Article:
Mud massage
Photo by Ayurmana Ayurveda on Unsplash


2. Sleep and Rest

  • Sleep! Early bed, pre 10pm. Get used to a different rhythm of life. Early to bed, and then only if necessary early to rise. But certainly, going to bed, to sleep, before 10pm is good. Even earlier, say before 9.30pm is better. Read Insomnia for more.
  • No late eating ie just before bed. Preferably allow at least three hours to elapse after your last meal before retiring to bed. Ideally, during those three hours, you will have moved around a bit: taken a short walk perhaps. (Not vigorous exercise! That would speed up your metabolism too much just before trying to sleep.)
  • Sleep in a cool, quiet, dark room. Try to arrange a blind or curtains to cut out all light.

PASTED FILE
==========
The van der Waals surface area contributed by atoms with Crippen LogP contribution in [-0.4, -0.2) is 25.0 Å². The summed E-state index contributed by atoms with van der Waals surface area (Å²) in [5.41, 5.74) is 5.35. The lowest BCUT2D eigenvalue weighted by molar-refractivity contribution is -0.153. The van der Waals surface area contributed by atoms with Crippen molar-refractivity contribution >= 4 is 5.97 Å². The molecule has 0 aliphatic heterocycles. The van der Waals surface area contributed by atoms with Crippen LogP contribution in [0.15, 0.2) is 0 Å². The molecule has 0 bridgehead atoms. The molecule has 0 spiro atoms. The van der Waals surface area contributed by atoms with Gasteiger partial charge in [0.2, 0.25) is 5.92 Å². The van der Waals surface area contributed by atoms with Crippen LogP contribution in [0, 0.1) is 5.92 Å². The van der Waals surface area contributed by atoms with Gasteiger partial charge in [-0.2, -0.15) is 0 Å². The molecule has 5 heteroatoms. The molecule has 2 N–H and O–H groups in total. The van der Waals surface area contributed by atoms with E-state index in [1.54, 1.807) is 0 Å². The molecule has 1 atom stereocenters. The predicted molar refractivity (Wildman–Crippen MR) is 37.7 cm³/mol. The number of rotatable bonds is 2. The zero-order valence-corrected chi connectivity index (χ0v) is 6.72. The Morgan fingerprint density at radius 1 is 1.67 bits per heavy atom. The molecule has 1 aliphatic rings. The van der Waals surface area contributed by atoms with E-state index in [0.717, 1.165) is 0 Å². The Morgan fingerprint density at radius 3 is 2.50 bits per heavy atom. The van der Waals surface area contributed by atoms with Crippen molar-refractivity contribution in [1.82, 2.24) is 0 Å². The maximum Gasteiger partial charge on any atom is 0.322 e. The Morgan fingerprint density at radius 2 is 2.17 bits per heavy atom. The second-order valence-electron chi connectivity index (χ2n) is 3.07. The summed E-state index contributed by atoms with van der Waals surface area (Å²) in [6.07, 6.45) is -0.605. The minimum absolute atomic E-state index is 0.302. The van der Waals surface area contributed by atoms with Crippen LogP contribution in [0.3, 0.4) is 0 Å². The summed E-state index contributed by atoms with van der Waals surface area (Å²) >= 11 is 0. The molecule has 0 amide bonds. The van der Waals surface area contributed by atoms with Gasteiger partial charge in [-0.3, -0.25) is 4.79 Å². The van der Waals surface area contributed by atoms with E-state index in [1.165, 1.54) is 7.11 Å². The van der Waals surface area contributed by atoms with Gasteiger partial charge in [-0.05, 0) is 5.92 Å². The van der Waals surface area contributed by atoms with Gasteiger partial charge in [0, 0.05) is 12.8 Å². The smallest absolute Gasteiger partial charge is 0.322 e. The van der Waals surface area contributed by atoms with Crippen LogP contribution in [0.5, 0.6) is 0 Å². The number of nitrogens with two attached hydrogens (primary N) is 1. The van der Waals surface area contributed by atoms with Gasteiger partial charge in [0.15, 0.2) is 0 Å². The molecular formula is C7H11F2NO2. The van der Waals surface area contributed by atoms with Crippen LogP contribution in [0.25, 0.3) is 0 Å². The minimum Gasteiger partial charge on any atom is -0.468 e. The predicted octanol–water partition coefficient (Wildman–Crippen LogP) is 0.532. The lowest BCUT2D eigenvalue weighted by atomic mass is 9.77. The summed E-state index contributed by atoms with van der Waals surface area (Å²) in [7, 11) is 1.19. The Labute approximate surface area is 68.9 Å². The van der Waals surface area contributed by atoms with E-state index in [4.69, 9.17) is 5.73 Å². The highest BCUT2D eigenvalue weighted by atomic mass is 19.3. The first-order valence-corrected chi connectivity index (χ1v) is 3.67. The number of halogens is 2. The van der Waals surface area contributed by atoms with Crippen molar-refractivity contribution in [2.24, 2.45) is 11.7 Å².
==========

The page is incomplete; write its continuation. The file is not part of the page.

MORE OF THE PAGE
3. Reduce Stimulants and Learn to Calm

  • No stimulants – stop all coffee, chocolate etc. A little green tea is ok. (Stopping coffee is difficult, I know! But read why you should try to stop coffee! It may help to increase the number of bitter-tasting foods as you try to reduce the coffee!)
  • Meditation: Cultivate a calm mind.
  • Sharing worries may be a way to take their weight and worry off your chest.


4. Food and Digestion

  • Avoid low fat diets: fats are needed for hormones and Kidney yin health. Eat fats that arise naturally in nuts and organic animal products. Butter and cheese (preferably organic from grass-fed cows!) suit many people, unless they produce too much phlegm.
  • Ensure healthy Stomach/Spleen digestion: everything depends on that. Take Warm not cold food/drinks. Here’s the link to Warming foods (mostly good foods for Kidney Yang deficiency!) and the link to Cooling Foods (not usually so good!)
Defend digestion for Kidney Yang Foods
Keep your digestion working well! Photo by Ava Sol

Preserve your Digestive powers!